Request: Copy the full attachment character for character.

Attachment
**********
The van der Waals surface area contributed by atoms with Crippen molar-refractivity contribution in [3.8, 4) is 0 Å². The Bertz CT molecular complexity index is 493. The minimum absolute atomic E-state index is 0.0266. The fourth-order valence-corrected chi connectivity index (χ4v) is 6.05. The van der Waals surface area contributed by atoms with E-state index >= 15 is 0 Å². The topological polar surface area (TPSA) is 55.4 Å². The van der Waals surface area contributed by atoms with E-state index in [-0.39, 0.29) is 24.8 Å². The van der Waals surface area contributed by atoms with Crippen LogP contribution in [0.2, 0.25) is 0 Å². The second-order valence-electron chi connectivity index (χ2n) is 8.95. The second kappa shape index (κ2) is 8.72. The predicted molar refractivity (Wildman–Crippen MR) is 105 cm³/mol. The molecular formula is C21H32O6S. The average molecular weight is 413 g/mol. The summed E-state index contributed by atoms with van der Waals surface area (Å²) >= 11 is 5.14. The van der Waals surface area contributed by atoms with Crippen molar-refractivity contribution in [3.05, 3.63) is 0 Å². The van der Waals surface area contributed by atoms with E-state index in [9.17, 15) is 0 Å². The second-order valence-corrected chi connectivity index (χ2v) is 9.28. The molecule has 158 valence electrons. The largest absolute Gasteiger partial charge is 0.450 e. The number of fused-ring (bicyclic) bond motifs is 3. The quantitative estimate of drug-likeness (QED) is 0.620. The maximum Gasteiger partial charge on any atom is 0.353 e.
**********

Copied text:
The van der Waals surface area contributed by atoms with Crippen molar-refractivity contribution in [3.8, 4) is 0 Å². The Bertz CT molecular complexity index is 493. The minimum absolute atomic E-state index is 0.0266. The fourth-order valence-corrected chi connectivity index (χ4v) is 6.05. The van der Waals surface area contributed by atoms with E-state index >= 15 is 0 Å². The topological polar surface area (TPSA) is 55.4 Å². The van der Waals surface area contributed by atoms with E-state index in [-0.39, 0.29) is 24.8 Å². The van der Waals surface area contributed by atoms with Crippen LogP contribution in [0.2, 0.25) is 0 Å². The second-order valence-electron chi connectivity index (χ2n) is 8.95. The second kappa shape index (κ2) is 8.72. The predicted molar refractivity (Wildman–Crippen MR) is 105 cm³/mol. The molecular formula is C21H32O6S. The average molecular weight is 413 g/mol. The summed E-state index contributed by atoms with van der Waals surface area (Å²) >= 11 is 5.14. The van der Waals surface area contributed by atoms with Crippen molar-refractivity contribution in [3.05, 3.63) is 0 Å². The van der Waals surface area contributed by atoms with E-state index in [9.17, 15) is 0 Å². The second-order valence-corrected chi connectivity index (χ2v) is 9.28. The molecule has 158 valence electrons. The largest absolute Gasteiger partial charge is 0.450 e. The number of fused-ring (bicyclic) bond motifs is 3. The quantitative estimate of drug-likeness (QED) is 0.620. The maximum Gasteiger partial charge on any atom is 0.353 e.